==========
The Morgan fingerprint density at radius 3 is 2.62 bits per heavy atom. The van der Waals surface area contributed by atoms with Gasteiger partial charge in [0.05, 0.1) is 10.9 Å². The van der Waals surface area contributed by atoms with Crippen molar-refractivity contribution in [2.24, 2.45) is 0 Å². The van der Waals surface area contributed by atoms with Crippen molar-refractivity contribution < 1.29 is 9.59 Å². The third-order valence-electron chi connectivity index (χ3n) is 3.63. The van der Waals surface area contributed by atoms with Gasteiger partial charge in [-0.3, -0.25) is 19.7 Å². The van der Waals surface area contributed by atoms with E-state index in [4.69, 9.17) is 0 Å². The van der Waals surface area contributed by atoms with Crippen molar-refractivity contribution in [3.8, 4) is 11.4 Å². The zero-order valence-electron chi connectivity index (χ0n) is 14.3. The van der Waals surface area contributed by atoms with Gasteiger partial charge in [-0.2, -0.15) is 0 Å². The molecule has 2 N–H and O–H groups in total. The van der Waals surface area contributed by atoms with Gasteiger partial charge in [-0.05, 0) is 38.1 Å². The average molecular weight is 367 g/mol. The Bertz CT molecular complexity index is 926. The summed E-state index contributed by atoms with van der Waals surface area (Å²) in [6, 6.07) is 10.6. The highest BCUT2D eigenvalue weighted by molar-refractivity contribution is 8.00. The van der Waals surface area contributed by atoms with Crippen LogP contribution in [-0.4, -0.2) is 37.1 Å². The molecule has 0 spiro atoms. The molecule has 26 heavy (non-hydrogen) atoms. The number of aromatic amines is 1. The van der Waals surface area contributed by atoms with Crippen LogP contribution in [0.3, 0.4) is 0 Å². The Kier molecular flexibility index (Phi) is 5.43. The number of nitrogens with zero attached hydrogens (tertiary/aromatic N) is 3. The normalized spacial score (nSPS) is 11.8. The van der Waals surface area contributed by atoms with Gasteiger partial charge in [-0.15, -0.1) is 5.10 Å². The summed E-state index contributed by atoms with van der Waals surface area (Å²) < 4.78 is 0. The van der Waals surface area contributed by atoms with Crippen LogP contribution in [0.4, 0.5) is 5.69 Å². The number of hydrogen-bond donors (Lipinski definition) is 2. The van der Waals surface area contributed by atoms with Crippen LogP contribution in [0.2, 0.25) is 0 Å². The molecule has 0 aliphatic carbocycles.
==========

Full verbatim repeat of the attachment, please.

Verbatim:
The Morgan fingerprint density at radius 3 is 2.62 bits per heavy atom. The van der Waals surface area contributed by atoms with Gasteiger partial charge in [0.05, 0.1) is 10.9 Å². The van der Waals surface area contributed by atoms with Crippen molar-refractivity contribution in [2.24, 2.45) is 0 Å². The van der Waals surface area contributed by atoms with Crippen molar-refractivity contribution < 1.29 is 9.59 Å². The third-order valence-electron chi connectivity index (χ3n) is 3.63. The van der Waals surface area contributed by atoms with Gasteiger partial charge in [-0.3, -0.25) is 19.7 Å². The van der Waals surface area contributed by atoms with E-state index in [4.69, 9.17) is 0 Å². The van der Waals surface area contributed by atoms with Crippen molar-refractivity contribution in [3.8, 4) is 11.4 Å². The zero-order valence-electron chi connectivity index (χ0n) is 14.3. The van der Waals surface area contributed by atoms with Gasteiger partial charge in [-0.2, -0.15) is 0 Å². The molecule has 2 N–H and O–H groups in total. The van der Waals surface area contributed by atoms with Gasteiger partial charge in [-0.05, 0) is 38.1 Å². The average molecular weight is 367 g/mol. The Bertz CT molecular complexity index is 926. The summed E-state index contributed by atoms with van der Waals surface area (Å²) in [6, 6.07) is 10.6. The highest BCUT2D eigenvalue weighted by molar-refractivity contribution is 8.00. The van der Waals surface area contributed by atoms with Crippen LogP contribution in [-0.4, -0.2) is 37.1 Å². The molecule has 0 spiro atoms. The molecule has 26 heavy (non-hydrogen) atoms. The number of aromatic amines is 1. The van der Waals surface area contributed by atoms with Crippen LogP contribution in [0.3, 0.4) is 0 Å². The Kier molecular flexibility index (Phi) is 5.43. The number of nitrogens with zero attached hydrogens (tertiary/aromatic N) is 3. The normalized spacial score (nSPS) is 11.8. The van der Waals surface area contributed by atoms with Gasteiger partial charge in [-0.15, -0.1) is 5.10 Å². The summed E-state index contributed by atoms with van der Waals surface area (Å²) < 4.78 is 0. The van der Waals surface area contributed by atoms with Crippen LogP contribution in [0.4, 0.5) is 5.69 Å². The number of hydrogen-bond donors (Lipinski definition) is 2. The van der Waals surface area contributed by atoms with Crippen LogP contribution in [0.2, 0.25) is 0 Å². The molecule has 0 aliphatic carbocycles.